As can be imagined with such a purpose it was not confined to the upper classes. Although, the people at the bottom of society could not afford a specifically made greatcoat, it was used by the bourgeoisie as well.
The traditional greatcoat actually continued to be a part of most countries' military uniforms all the way up to the 1930's. It was then widely discarded as being too impractical. 

Billedresultat for portrait greatcoat
English Captain Thomas Coram, 1740 - the English
were more often portrayed in their greatcoats than
the French

torsdag den 20. juli 2017

Charles Louis Victor de Broglie, Prince de Broglie

Charles Louis Victor de Broglie was born on 22 September 1756 as the son of the Victor-Francois, Duc de Broglie and Louise Crozat. His father had had a successful career in the military where he had distinguished himself in the Seven Years' War. Charles was to follow in his father's footsteps.

On his father's orders he is enrolled in the infantry regiment of Limousin. Here, he quickly rose through the ranks. Charles started out as sous-lieutenant then became captain and so on; before his 25th birthday he had already been made colonel of a regiment from Aunis. On 3 February 1776 he was married off to Sophie de Rosen-Kleinropp - her father was a cavalry officer and Marquis de Trainel.

In 1781 his first child would be born; it was a girl who was named Amélie. The next year brought another daughter and another in 1784. In 1785 his wife gave birth to the couple's only son: Achille Léon.

Charles Louis Victor

Shortly after the king had need of the Prince de Broglie's military talents again. This time he was sent across the pond to fight in the American war of independence. He would return to France in 1788 where he was awarded with new titles including colonel of the Bourbannais regiment.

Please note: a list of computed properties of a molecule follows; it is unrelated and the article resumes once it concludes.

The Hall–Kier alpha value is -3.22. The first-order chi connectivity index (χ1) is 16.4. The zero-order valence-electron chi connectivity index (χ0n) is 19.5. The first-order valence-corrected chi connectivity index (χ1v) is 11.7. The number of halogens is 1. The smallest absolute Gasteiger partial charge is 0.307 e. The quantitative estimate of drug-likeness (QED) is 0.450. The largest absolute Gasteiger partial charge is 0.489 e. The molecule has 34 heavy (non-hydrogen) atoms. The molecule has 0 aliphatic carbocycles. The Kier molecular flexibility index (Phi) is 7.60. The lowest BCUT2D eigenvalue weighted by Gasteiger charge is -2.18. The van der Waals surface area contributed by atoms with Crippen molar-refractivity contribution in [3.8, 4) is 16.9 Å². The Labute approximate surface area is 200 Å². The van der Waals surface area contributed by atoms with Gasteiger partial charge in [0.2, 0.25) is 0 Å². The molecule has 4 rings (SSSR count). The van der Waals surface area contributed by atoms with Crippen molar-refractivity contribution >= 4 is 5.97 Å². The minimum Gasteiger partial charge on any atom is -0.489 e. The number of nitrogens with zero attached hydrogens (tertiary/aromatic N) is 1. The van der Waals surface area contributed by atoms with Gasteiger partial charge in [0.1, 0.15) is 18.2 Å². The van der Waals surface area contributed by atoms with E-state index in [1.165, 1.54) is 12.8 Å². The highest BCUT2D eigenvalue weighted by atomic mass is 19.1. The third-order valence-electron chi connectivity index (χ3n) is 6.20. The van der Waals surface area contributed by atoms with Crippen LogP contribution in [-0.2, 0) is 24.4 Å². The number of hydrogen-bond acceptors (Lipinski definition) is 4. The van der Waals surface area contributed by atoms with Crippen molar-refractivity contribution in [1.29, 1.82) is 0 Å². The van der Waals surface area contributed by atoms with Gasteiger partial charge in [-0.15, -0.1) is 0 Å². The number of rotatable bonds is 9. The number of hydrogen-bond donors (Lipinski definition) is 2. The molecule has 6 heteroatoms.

By then the revolution was near by. Charles was sympathetic to the cause of the Third Estate - the people. He was chosen as deputy of the nobility to the States-General. In this function he would predominantly vote for the Left. This was the case in 1789 when he voted in favour of granting all citizens the opportunity of serving in the law or the military.

His revolutionary career went further when he was made Secretary of the Assembly in 1790. However, trouble was brewing and in these dangerous times few people could be safe. When he dissolved the Legion of Aspe riots broke out in Toulouse. 
His father had emigrated and was charged by the revolutionary tribunals with conspiracy with the enemy. Charles tried his hardest to fight his father's case but received little encouragement from the father himself. 

He reached the peak of his political career when he was elected President of the Constituent Assembly in 1791. However, his sympathy with the people did not mean that he simply accepted every new turn against the monarchy. His presidency lasted only four months until he resigned. Instead, he requested to be sent back to the front where his talents were more pronounced. 

Being decorated with the rank of Field Marshal he was sent to the Rhine to serve under Luckner. However, at home things were heating up. Charles had never intended for the revolution to cost the life of the monarch but Louis XVI was in serious danger. Upon learning that the king had been criminally charged Charles immediately resigned his post. He returned to France where he took up residence in Bourbonne-les-Bains.